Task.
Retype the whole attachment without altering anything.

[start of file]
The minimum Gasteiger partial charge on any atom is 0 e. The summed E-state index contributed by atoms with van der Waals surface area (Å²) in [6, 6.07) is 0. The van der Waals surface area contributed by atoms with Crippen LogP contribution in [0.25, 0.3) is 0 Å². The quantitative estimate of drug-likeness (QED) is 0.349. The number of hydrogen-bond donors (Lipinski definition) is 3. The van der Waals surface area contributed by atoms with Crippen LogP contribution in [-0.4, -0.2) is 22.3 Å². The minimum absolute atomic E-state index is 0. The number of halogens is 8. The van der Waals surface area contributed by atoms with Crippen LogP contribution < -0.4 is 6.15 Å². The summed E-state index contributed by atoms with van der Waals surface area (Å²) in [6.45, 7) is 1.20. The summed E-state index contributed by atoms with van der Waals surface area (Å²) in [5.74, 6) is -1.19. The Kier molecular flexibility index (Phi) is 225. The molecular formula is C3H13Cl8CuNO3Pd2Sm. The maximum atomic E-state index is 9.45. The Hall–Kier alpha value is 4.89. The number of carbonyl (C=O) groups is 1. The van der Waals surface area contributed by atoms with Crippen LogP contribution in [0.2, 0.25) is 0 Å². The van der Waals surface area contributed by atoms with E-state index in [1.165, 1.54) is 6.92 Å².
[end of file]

The minimum Gasteiger partial charge on any atom is 0 e. The summed E-state index contributed by atoms with van der Waals surface area (Å²) in [6, 6.07) is 0. The van der Waals surface area contributed by atoms with Crippen LogP contribution in [0.25, 0.3) is 0 Å². The quantitative estimate of drug-likeness (QED) is 0.349. The number of hydrogen-bond donors (Lipinski definition) is 3. The van der Waals surface area contributed by atoms with Crippen LogP contribution in [-0.4, -0.2) is 22.3 Å². The minimum absolute atomic E-state index is 0. The number of halogens is 8. The van der Waals surface area contributed by atoms with Crippen LogP contribution < -0.4 is 6.15 Å². The summed E-state index contributed by atoms with van der Waals surface area (Å²) in [6.45, 7) is 1.20. The summed E-state index contributed by atoms with van der Waals surface area (Å²) in [5.74, 6) is -1.19. The Kier molecular flexibility index (Phi) is 225. The molecular formula is C3H13Cl8CuNO3Pd2Sm. The maximum atomic E-state index is 9.45. The Hall–Kier alpha value is 4.89. The number of carbonyl (C=O) groups is 1. The van der Waals surface area contributed by atoms with Crippen LogP contribution in [0.2, 0.25) is 0 Å². The van der Waals surface area contributed by atoms with E-state index in [1.165, 1.54) is 6.92 Å².